Now even this limited description had me thinking about how we formulate strategy in organisations and how we make decisions about strategy and make strategic decisions.

Right from the start it had me thinking about two aspects of how we formulate and manage strategy and make decisions in general.

The first was that, even in an organisation, let alone as an individual, we clearly must engage our system 2 as well as system 1, when we are thinking about our strategy.

When thinking about our strategy, as an organisation, let alone as an individual, we must engage our system 2 as well as system 1.

In fact we go further: we create a process in our organisations where we get the organisation to engage in a more systematic, attention seeking, we force our organisations.  We create a process for our people to run through designed, I suspect, to create a system 2 environment that develop our strategy as a good, well thought through and correct decision.  We call this “Doing strategy” in its many forms.

This connection between individual thinking fast and slow, and thinking fast and slow about strategy set me thinking.  It set me thinking (slowly) about the various ways in which we do this.  It made me start to wonder whether we are actually creating the right environments and processes that support effective decision making about strategy.  The book explains  many of the intuitive failings of system 1 and how system 2 gets fooled by the way system 1 thinks.  How system 2 interacts with system 1, and as a consequence gets fooled.  It made me think how our strategic management processes can also be fooled.

Just as system 1 fools us, could our management systems and strategic management processes be fooled, and fool us as well?  Are they acting like system 1 or system 2?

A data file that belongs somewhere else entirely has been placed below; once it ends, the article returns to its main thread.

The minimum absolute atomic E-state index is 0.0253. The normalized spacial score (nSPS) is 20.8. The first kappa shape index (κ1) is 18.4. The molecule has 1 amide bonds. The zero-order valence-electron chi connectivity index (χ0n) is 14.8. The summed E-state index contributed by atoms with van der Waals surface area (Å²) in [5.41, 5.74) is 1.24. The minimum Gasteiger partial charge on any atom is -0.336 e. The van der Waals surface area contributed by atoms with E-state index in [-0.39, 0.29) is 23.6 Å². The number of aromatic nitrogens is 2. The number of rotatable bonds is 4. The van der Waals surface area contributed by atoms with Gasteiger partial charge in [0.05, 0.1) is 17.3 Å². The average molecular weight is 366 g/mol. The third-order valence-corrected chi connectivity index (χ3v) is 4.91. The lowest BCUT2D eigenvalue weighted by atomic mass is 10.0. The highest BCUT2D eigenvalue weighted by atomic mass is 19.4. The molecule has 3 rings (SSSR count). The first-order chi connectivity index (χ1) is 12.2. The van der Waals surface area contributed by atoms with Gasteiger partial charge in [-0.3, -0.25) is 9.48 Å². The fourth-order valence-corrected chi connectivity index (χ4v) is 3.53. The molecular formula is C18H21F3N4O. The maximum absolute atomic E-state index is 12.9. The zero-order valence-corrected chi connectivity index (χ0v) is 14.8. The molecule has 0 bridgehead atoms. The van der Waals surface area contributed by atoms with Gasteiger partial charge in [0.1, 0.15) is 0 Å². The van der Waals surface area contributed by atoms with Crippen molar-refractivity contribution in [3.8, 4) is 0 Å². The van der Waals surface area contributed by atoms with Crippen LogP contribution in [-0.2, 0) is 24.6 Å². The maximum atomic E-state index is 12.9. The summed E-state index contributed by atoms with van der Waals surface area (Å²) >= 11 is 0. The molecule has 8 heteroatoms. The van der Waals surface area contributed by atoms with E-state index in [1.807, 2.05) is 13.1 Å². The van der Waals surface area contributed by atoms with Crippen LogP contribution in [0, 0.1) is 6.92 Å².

The second insight was that we formulate strategy as a team.  It is (usually) a collaborative process, rather than within the head of a single individual as Kahneman is dealing with.  I think this means we need to pay even greater attention to ensure everyone does system 2 thinking. Otherwise…..

Kahneman’s insights apply to teams discussing strategy just as they apply to our individual thinking.  It implies we have to ensure the whole team engage in system 2 thinking, together.

So, I wondered, how do Kanhneman’s insights about how, individually, we come to judgement and intuition when faced with information illuminate joint decision making.  Do the well-researched insights that Kahneman has about individual decision making also apply to how we develop strategy as a team in an organisation?

Implications for how we talk about our strategy processes

What was clear to me is that there were plenty of opportunities to be fooled, distracted or simply revert to system 1.  I will talk about these and how they are illuminated by Kahneman’s work in other articles.

What is important is where he starts.  He points out that a role for the book is to create for us a richer language about how we think and make decisions: a language that allows us to talk about how we, and others are making decisions.

I am convinced that a richer language about how we make judgements and choices, will help us with the quality of conversation about our decision making.

If there is one thing that has stuck out from my work helping organisations with strategy over the last twenty years,  it is the importance of the quality of the conversation and quality of thinking.  One aspect of that, that has recurred and come up in my own research, is how important it is for a team to be able to talk about how they are working as well as what they are working on.  They need to be able to talk about how they are thinking fast and slow about their strategy, and their strategy process.

In this regard, Kahneman’s work is very important.  It helps us, as executives and managers, create a much richer language about how we are making decisions, rather than simply about the content of the decision.

The more we can improve the quality of our conversation about strategy and decision making, the better our decision making, and our decisions, will become.